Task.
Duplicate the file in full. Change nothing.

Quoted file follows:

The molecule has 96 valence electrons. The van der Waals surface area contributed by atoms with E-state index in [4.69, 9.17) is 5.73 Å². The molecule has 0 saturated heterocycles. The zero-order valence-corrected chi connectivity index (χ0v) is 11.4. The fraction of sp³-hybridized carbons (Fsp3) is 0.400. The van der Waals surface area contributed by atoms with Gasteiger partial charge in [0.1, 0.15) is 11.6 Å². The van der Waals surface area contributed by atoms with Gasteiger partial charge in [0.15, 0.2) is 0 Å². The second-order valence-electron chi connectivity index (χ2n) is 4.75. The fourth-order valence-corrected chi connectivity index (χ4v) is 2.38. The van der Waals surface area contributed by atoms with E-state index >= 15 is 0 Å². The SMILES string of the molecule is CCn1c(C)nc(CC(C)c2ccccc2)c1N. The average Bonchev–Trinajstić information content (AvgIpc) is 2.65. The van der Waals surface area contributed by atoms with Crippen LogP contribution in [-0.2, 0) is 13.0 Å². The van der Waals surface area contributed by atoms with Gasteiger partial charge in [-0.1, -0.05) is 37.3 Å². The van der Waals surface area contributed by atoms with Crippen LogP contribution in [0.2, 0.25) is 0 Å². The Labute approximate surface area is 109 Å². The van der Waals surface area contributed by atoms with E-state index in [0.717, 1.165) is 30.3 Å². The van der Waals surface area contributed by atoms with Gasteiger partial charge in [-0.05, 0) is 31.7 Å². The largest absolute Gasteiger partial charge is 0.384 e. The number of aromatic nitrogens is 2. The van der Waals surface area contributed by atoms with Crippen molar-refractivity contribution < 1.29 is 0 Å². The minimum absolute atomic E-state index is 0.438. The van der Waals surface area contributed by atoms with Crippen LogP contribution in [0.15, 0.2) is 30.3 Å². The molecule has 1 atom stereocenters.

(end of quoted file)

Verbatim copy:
The molecule has 96 valence electrons. The van der Waals surface area contributed by atoms with E-state index in [4.69, 9.17) is 5.73 Å². The molecule has 0 saturated heterocycles. The zero-order valence-corrected chi connectivity index (χ0v) is 11.4. The fraction of sp³-hybridized carbons (Fsp3) is 0.400. The van der Waals surface area contributed by atoms with Gasteiger partial charge in [0.1, 0.15) is 11.6 Å². The van der Waals surface area contributed by atoms with Gasteiger partial charge in [0.15, 0.2) is 0 Å². The second-order valence-electron chi connectivity index (χ2n) is 4.75. The fourth-order valence-corrected chi connectivity index (χ4v) is 2.38. The van der Waals surface area contributed by atoms with E-state index >= 15 is 0 Å². The SMILES string of the molecule is CCn1c(C)nc(CC(C)c2ccccc2)c1N. The average Bonchev–Trinajstić information content (AvgIpc) is 2.65. The van der Waals surface area contributed by atoms with Crippen LogP contribution in [-0.2, 0) is 13.0 Å². The van der Waals surface area contributed by atoms with Gasteiger partial charge in [-0.1, -0.05) is 37.3 Å². The van der Waals surface area contributed by atoms with Crippen LogP contribution in [0.2, 0.25) is 0 Å². The Labute approximate surface area is 109 Å². The van der Waals surface area contributed by atoms with E-state index in [0.717, 1.165) is 30.3 Å². The van der Waals surface area contributed by atoms with Gasteiger partial charge in [-0.05, 0) is 31.7 Å². The largest absolute Gasteiger partial charge is 0.384 e. The number of aromatic nitrogens is 2. The van der Waals surface area contributed by atoms with Crippen molar-refractivity contribution < 1.29 is 0 Å². The minimum absolute atomic E-state index is 0.438. The van der Waals surface area contributed by atoms with Crippen LogP contribution in [0.15, 0.2) is 30.3 Å². The molecule has 1 atom stereocenters.